Monday, April 5, 2010

Rocky Lockridge The Ring Man

Amateur career
Lockridge started boxing as an amateur out of the Tacoma Boys Club. He was one of four world champions to originate from Tacoma: Freddie Steele, Leo Randolph, and Johnny Bumphus were the others. His highlights as an amateur include:

* 1977 National AAU Bantamweight Champion, stopping David Douglas of the U.S. Army in the 2nd round of the final.
* 1978 National Golden Gloves Champion in Bantamweight Class
* 1978 Runner Up in National AAU Championships in Bantamweight Class, losing to Jackie Beard in Biloxi, MS
* Defeated in Quarterfinals of World Amateur Championships in Belgrade, Yugoslavia by Fazlija Sacirovic of Yugoslavia (3-2)

Professional career

Rocky mainly fought in the Seattle, Washington area, then in various New Jersey communities in his early pre-title days. He had two cracks at the WBA featherweight title, both against Eusebio Pedroza, one in 1980 and the other in 1983. Both times, however, he would come up short by close decisions. His only other loss at that time was between those two fights - an August 1981 loss by TKO 2 to Juan LaPorte. Then, in February 1984, Lockridge needed just over one minute - and exactly one punch - to dismantle WBA junior lightweight champion Roger Mayweather and finally win a title. Lockridge defended his title twice, with TKO's of Tae Jin Moon and Kamel Bou Ali, before going to Puerto Rico in May 1985 and fighting a tough 15 rounds with former two-time champion and hometown hero Wilfredo Gómez. It was Gómez, though, who won the decision, and with it the title. Lockridge continued to fight, though, losing a 12-round majority nod to Julio César Chávez in 1986 for Chavez' WBC 130-lb. title, yet received a shot at the junior lightweight title in the third major boxing organization - the IBF - in August 1987. He battered defender Barry Michael into submission and after eight rounds, Rocky was again a champ. Two defenses followed - a TKO of Johnny DeLaRosa and a decision over Harold Knight - before Lockridge went to Sacramento to fight hometown boy Tony Lopez in July 1988. It was a tough fight, but Lopez was victorious by decision and became the new champ. Lockridge would then challenge Lopez in a rematch eight months later, but again would come up short via decision. Lockridge then would fight some more, but then would call it quits sometime in the early 1990s. Upon retiring, Lockridge held a 44-9 record with 36 knockouts. He was managed by Dan and Lou Duva, and was a friend of Johnny Bumphus, a junior welterweight champion. Lockridge is an inductee of the New Jersey Boxing Hall of Fame.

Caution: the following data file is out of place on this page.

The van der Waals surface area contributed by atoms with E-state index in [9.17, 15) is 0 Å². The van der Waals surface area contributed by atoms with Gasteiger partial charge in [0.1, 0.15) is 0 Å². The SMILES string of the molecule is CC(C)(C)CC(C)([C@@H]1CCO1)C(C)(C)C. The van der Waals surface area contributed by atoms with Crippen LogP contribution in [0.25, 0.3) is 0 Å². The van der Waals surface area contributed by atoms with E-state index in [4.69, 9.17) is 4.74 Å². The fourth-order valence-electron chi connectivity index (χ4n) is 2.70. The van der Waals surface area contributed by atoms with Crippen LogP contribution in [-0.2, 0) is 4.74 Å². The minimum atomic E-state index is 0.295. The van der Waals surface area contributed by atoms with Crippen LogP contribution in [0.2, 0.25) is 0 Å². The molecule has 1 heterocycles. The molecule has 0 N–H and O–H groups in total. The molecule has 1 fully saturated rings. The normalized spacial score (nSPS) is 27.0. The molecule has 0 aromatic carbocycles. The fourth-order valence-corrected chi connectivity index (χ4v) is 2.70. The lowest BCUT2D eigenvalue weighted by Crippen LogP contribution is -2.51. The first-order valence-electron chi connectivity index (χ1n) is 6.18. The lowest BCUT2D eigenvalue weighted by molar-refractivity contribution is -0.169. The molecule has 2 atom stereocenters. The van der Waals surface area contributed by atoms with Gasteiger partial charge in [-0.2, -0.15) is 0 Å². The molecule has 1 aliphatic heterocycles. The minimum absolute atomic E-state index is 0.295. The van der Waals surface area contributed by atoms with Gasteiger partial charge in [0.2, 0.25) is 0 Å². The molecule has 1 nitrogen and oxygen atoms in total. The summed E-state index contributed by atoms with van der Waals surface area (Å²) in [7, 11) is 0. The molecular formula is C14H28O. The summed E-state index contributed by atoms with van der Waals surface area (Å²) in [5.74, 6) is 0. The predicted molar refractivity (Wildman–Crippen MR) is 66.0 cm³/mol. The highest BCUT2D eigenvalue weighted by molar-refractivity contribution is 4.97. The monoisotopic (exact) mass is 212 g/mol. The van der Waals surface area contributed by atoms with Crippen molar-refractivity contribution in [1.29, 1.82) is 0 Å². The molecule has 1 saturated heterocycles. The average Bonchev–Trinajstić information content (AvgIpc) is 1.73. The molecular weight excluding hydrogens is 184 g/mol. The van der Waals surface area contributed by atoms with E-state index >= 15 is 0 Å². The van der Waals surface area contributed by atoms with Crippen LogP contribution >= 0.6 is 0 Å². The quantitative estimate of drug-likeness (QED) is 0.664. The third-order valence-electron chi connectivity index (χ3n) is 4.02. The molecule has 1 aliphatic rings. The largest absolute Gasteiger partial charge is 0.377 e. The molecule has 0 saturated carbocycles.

Personal life

In the early 80s, Lockridge and his wife Carolyn moved to Mount Laurel Township, New Jersey, where his twin sons were born in 1984. After retiring from boxing, they moved back to Tacoma in 1991. However, he and his wife separated and he moved to Camden, New Jersey in 1993. He has battled drug and alcohol addiction for the past two decades; as of June 2009 he was homeless in Camden.[1] He is living off of government welfare and frequents many of the homeless shelters in the city. He is the subject of an episode of A&E's Intervention